Consolidating school chatroom interfaith xxx
There are several reasons for this: empirical studies of consolidation employ different analytical approaches to data; older data in some studies yield results that may not be representative of current district conditions; studies do not uniformly separate costs related to merging only a narrow range of district services from costs related to merging entire districts or combining schools; different studies focus on different costs or estimate costs in different ways; and much of the literature consists of advocacy.However, while the literature on consolidation may not provide a direct road map for making decisions, it does provide a useful overview of issues, together with estimates of cost savings and cautions for those going forward with consolidation.__________ SC legislators say it’s time for the court to back off on poor schools. To fix SC schools, start with governance SC has come far on school district consolidation, just not far enough Legislators’ first response to SC Supreme Court order should be consolidating school districts __________ Consolidating school districts is the one specific solution the state Supreme Court suggested when it ruled in 2014 that the state wasn’t meeting its constitutional obligation to provide a decent education to children in the poorest districts.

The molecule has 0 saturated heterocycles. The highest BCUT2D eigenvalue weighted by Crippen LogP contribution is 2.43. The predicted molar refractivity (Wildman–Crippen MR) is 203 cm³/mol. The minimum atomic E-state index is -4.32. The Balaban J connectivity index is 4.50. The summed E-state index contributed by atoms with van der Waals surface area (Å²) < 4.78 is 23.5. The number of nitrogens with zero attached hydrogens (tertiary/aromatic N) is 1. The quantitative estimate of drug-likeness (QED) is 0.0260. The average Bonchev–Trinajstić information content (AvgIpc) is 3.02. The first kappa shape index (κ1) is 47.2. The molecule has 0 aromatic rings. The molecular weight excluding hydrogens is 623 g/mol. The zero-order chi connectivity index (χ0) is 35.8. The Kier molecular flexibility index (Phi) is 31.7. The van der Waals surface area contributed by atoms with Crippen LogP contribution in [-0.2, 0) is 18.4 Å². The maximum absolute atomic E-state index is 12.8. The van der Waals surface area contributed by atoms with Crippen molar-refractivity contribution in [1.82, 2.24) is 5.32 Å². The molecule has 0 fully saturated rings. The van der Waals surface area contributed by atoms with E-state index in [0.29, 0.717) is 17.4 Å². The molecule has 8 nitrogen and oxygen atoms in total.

Why indeed, unless people are afraid of losing their jobs, or their control?
Wouldn’t we acknowledge that we’ll have to pay good teachers more to teach in rural areas — rather than paying them more to teach in the most desirable areas, as we do now?
Wouldn’t we acknowledge that kids who can’t even identify colors when they come to pre-K will need more help than those who know their ABCs?
The districts also argue that recent consolidations have not saved money.
And yes, it’s true that you can focus on protecting jobs rather than saving money. It might be true too that districts would need to equalize course offerings and salaries at the highest level as part of a merger.
A frequent question to the Reference Desk, and one currently receiving increased national attention due to budget challenges, is whether consolidating school districts might result in lower overall costs for education.